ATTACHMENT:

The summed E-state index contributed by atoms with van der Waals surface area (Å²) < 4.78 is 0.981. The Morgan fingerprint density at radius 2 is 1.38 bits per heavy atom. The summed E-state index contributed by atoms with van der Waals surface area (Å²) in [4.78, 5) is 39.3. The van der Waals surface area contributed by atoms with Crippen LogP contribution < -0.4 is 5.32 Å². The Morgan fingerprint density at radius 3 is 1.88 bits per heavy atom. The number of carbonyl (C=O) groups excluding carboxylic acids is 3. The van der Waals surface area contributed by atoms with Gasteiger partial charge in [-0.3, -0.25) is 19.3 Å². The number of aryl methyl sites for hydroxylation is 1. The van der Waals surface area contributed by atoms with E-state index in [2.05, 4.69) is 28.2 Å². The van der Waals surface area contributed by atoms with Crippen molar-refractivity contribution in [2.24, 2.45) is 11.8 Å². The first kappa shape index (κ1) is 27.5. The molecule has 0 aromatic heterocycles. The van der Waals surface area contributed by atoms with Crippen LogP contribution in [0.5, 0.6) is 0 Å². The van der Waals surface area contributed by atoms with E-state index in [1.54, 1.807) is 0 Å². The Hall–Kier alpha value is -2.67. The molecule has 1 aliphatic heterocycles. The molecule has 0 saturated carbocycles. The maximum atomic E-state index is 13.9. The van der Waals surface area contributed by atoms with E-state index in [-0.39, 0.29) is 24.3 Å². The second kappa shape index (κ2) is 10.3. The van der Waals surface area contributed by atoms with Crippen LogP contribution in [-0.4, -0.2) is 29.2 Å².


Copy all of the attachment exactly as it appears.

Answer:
The summed E-state index contributed by atoms with van der Waals surface area (Å²) < 4.78 is 0.981. The Morgan fingerprint density at radius 2 is 1.38 bits per heavy atom. The summed E-state index contributed by atoms with van der Waals surface area (Å²) in [4.78, 5) is 39.3. The van der Waals surface area contributed by atoms with Crippen LogP contribution < -0.4 is 5.32 Å². The Morgan fingerprint density at radius 3 is 1.88 bits per heavy atom. The number of carbonyl (C=O) groups excluding carboxylic acids is 3. The van der Waals surface area contributed by atoms with Gasteiger partial charge in [-0.3, -0.25) is 19.3 Å². The number of aryl methyl sites for hydroxylation is 1. The van der Waals surface area contributed by atoms with E-state index in [2.05, 4.69) is 28.2 Å². The van der Waals surface area contributed by atoms with Crippen molar-refractivity contribution in [2.24, 2.45) is 11.8 Å². The first kappa shape index (κ1) is 27.5. The molecule has 0 aromatic heterocycles. The van der Waals surface area contributed by atoms with Crippen LogP contribution in [0.5, 0.6) is 0 Å². The van der Waals surface area contributed by atoms with E-state index in [1.54, 1.807) is 0 Å². The Hall–Kier alpha value is -2.67. The molecule has 1 aliphatic heterocycles. The molecule has 0 saturated carbocycles. The maximum atomic E-state index is 13.9. The van der Waals surface area contributed by atoms with E-state index in [-0.39, 0.29) is 24.3 Å². The second kappa shape index (κ2) is 10.3. The van der Waals surface area contributed by atoms with Crippen LogP contribution in [-0.4, -0.2) is 29.2 Å².